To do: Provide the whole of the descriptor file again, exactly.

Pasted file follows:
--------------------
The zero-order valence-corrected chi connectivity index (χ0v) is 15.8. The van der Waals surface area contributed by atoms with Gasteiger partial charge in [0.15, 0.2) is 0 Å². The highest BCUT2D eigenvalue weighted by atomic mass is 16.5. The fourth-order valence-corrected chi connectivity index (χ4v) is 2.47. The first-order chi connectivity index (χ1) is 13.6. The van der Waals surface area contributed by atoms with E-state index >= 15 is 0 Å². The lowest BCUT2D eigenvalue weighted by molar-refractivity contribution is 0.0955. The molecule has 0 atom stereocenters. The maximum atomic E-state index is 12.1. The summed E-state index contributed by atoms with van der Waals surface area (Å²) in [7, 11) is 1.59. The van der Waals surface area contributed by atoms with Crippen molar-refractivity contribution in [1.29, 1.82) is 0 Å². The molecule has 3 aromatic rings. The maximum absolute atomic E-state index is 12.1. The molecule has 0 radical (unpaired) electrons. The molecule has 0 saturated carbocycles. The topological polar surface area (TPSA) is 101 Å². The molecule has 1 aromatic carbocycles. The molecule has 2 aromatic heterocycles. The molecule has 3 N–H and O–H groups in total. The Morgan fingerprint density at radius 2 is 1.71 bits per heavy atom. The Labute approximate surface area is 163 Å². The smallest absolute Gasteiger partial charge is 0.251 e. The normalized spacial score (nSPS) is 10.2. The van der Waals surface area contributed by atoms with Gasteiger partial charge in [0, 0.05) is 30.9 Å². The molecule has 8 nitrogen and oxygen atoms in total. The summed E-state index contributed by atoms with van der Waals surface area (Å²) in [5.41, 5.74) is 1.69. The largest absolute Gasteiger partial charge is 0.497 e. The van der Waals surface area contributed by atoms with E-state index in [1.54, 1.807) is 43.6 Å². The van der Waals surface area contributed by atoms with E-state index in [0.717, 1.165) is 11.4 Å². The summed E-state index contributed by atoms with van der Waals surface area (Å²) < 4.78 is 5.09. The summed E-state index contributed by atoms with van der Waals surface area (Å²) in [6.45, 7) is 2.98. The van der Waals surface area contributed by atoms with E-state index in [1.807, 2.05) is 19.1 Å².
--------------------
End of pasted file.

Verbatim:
The zero-order valence-corrected chi connectivity index (χ0v) is 15.8. The van der Waals surface area contributed by atoms with Gasteiger partial charge in [0.15, 0.2) is 0 Å². The highest BCUT2D eigenvalue weighted by atomic mass is 16.5. The fourth-order valence-corrected chi connectivity index (χ4v) is 2.47. The first-order chi connectivity index (χ1) is 13.6. The van der Waals surface area contributed by atoms with E-state index >= 15 is 0 Å². The lowest BCUT2D eigenvalue weighted by molar-refractivity contribution is 0.0955. The molecule has 0 atom stereocenters. The maximum atomic E-state index is 12.1. The summed E-state index contributed by atoms with van der Waals surface area (Å²) in [7, 11) is 1.59. The van der Waals surface area contributed by atoms with Crippen molar-refractivity contribution in [1.29, 1.82) is 0 Å². The molecule has 3 aromatic rings. The maximum absolute atomic E-state index is 12.1. The molecule has 0 radical (unpaired) electrons. The molecule has 0 saturated carbocycles. The topological polar surface area (TPSA) is 101 Å². The molecule has 1 aromatic carbocycles. The molecule has 2 aromatic heterocycles. The molecule has 3 N–H and O–H groups in total. The Morgan fingerprint density at radius 2 is 1.71 bits per heavy atom. The Labute approximate surface area is 163 Å². The smallest absolute Gasteiger partial charge is 0.251 e. The normalized spacial score (nSPS) is 10.2. The van der Waals surface area contributed by atoms with Gasteiger partial charge in [0, 0.05) is 30.9 Å². The molecule has 8 nitrogen and oxygen atoms in total. The summed E-state index contributed by atoms with van der Waals surface area (Å²) in [5.41, 5.74) is 1.69. The largest absolute Gasteiger partial charge is 0.497 e. The van der Waals surface area contributed by atoms with E-state index in [1.54, 1.807) is 43.6 Å². The van der Waals surface area contributed by atoms with E-state index in [0.717, 1.165) is 11.4 Å². The summed E-state index contributed by atoms with van der Waals surface area (Å²) < 4.78 is 5.09. The summed E-state index contributed by atoms with van der Waals surface area (Å²) in [6.45, 7) is 2.98. The van der Waals surface area contributed by atoms with E-state index in [1.807, 2.05) is 19.1 Å².